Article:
IMPACT OF IMPROVED SEEDS ON SMALL FARMERS' PRODUCTIVITY, INCOME AND LIVELIHOOD OF BARA LOCALITY IN NORTH KORDOFAN STATE, SUDAN
Ahmed Elkhalil Elnour Briema, Maryoud Maryoud Elnow, Elkhidir Elrashied Elimam, Mahmoud Tarig Elsheikh
This study was designed to test and identify the impact of improved seeds on small farmers' productivity, income and livelihood in Bara locality. Sixty households participants were randomly selected through a field survey during 2011 for 2008/2009, 2009/2010 and 2010/2011 cropping seasons. The study applied Multi-stage random sample technique. Based on existing farm situation and price level, the sampled farmers were obtained SDG 8604 as gross margin to cover all expenses. Results of this study also depicted that the required net income and off-farm income were 16293 and 11378 SDG, respectively. With respect to Linear Programming (LP) results, a total of SDG 8890 were obtained and all crops were entered and solved. The optimal plan and existing farm situation were changed by 3.3 and 5.6% for gross margin and cash income, respectively. Results of LP also indicated a positive change in production patterns of resource use; 3.3, 6.2, 3.5, 3.3 and 9.1% for land, cash income, labour, seeds supply and productivity, respectively under existing and optimal plan. Partial crop budgeting revealed that, all treatments were financially gave positive returns. Dominance analysis showed that cowpea ainelgazal, okra, roselle and sesame herhri crops were dominated by crops of millet ashana, watermelon, groundnut and guar, respectively. Marginal analysis exposed that, for every SDG 1.00 invested in improved seeds cultivation, farmer can expect to cover the SDG 1.00 and obtain an additional SDG 1.345; then, additional seed rate implies a further marginal rate of SDG 43.9. Sensitivity analysis for cost over run and benefit reduction by 10% indicated highly stability with MRR of 1.22, 3.991 and 1.21 and 3.951% for watermelon and guar, respectively. The productivity of improved seeds compared to local ones was increased in some varieties and decreased among others. This study reached to some recommendations for improving crop productivity, production and livelihood of small farmers in Bara locality.
RESPONSE OF RICE (ORYZA SATIVA L.) UNDER ELEVATED TEMPERATURE AT EARLY GROWTH STAGE: PHYSIOLOGICAL MARKERS
Ali Muhammad Kazim, Azhar Abid, Galani Saddia
A reliable and rapid assessment technique, for evaluation of cultivars having potential to combat harsh environmental conditions is imperative. This experiment was carried out to screen 8 local (Pakistan) accessions of rice at early growth stage (germination and seedling) at control and heat shock for different time periods (24, 48, 72 h). Heat stress indices, including promptness index (P.I.) and germination stress index (G.S.I.), were used to explore thermotolerance at germination stage. At seedling stage, relative membrane permeability (RMP) were assessed through measurement of electrolyte leakage (EC), melondialdehyde (MDA) and production of hydrogen peroxide. It is observed that heat stress delayed germination and decreased germination percentage at germination stage. However cultivars showed significantly different response. Among all,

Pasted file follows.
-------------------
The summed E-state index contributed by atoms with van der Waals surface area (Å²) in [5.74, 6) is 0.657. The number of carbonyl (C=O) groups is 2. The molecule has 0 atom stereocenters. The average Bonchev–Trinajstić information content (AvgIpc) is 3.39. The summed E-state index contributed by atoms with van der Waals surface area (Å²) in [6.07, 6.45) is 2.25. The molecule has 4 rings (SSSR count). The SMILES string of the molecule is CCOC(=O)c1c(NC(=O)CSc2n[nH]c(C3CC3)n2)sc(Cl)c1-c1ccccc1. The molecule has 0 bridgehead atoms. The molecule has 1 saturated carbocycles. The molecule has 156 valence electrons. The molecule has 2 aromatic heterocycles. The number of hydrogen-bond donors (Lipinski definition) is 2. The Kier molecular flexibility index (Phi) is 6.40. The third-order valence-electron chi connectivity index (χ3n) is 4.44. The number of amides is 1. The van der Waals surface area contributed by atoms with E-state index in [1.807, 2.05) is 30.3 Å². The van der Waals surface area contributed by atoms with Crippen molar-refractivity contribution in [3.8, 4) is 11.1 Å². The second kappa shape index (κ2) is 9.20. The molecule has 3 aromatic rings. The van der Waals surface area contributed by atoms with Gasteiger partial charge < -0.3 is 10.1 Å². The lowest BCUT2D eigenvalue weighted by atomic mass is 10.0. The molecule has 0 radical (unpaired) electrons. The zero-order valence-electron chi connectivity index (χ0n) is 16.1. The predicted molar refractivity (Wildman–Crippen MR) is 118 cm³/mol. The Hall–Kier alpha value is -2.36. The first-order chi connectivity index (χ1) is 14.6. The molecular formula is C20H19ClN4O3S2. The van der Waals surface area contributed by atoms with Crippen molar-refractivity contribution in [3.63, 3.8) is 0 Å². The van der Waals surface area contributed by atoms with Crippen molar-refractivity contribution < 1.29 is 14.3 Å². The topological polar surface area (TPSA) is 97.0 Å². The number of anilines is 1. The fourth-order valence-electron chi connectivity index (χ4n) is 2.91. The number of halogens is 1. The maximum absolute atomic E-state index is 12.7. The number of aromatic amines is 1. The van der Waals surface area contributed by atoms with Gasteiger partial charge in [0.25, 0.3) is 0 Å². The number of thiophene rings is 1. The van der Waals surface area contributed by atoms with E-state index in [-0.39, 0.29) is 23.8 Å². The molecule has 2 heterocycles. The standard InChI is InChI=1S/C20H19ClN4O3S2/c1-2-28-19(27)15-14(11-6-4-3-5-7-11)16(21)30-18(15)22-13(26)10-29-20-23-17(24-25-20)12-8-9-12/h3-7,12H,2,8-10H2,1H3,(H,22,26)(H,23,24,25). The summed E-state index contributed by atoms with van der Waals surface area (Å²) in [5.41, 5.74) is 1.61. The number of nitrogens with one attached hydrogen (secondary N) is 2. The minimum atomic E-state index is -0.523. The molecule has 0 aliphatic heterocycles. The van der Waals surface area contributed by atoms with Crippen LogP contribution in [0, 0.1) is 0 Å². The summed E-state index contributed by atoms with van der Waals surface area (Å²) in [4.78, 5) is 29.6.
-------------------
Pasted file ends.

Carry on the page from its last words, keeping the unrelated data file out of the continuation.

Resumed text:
AGRICULTURAL DYNAMICS IN PAKISTAN: CURRENT ISSUES AND SOLUTIONS
Khan Fawad Zafar Ahmad, Sagheer Muhammad, Hasan Mansoor ul, Gul Hafiza Tahira, Hassan Feehan, Manzoor Syed Amir, Wahid Atif
Agriculture is heavily contributing towards the economy of Pakistan. Water deficiency and drought conditions, long duration load shedding issue, poor extension services, absence of land reforms, absence of distribution of certified varieties, high price of fertilizers, deliberate use of adulterated, non-recommended and expired insecticides, non utilization of cultivable waste land, conventional farming practices, indirect access of farmer to main market, absence of ecological based cropping pattern, smuggling of agricultural inputs and outputs, lack of cooperation between agricultural research, education & extension services, absence of crop insurance, depletion of forests, lack of modern post-harvest technologies and disease outbreaks of poultry birds are some of the key issues that are playing a negative role in demotion of agricultural sector in Pakistan. The review article will briefly discuss above mentioned issues and some of the possible remedies under the environment of Pakistanand their adoption to improve the agricultural productivity in the country.
SMALL RUMINANTS OWNERSHIP PATTERN AND LEVEL OF VETERINARY CONSULTATION UNDER TRADITIONAL SYSTEM OF MANAGEMENT IN ONDO AND EKITI STATE OF NIGERIA
Osho I.B., Fasina O.O.
Ownership pattern and level of veterinary consultation among small ruminant farmers under the traditional system of management was assessed in Ondo and Ekiti states. Data from One hundred and ninety six (196) purposively sampled households were presented using frequency tables and percentages. Regression analysis was used to determine factors influencing level of veterinary consultation. Results revealed that 100% of the household's owned goats while 54% of the households kept sheep. Mean household size was 7 persons while females (65%) owned more small ruminants. Mean number of sheep kept per household was 4±5.0 while that for goats was 10±6. Only 50.5% of the households made veterinary consultations. Forty seven percent of these do regular veterinary consultations while the rest consulted occasionally. Significant positive correlations were found between household size and number of goats (r = 0.57, p < 0.05) and sheep (r = 0.79, p < 0.05) respectively while significant negative correlations were found between number of goats and number of sheep (r = -0.11, p < 0.05). Agricultural Extension should create greater awareness on the benefits of regular health checkups and veterinary consultations for small ruminant owners.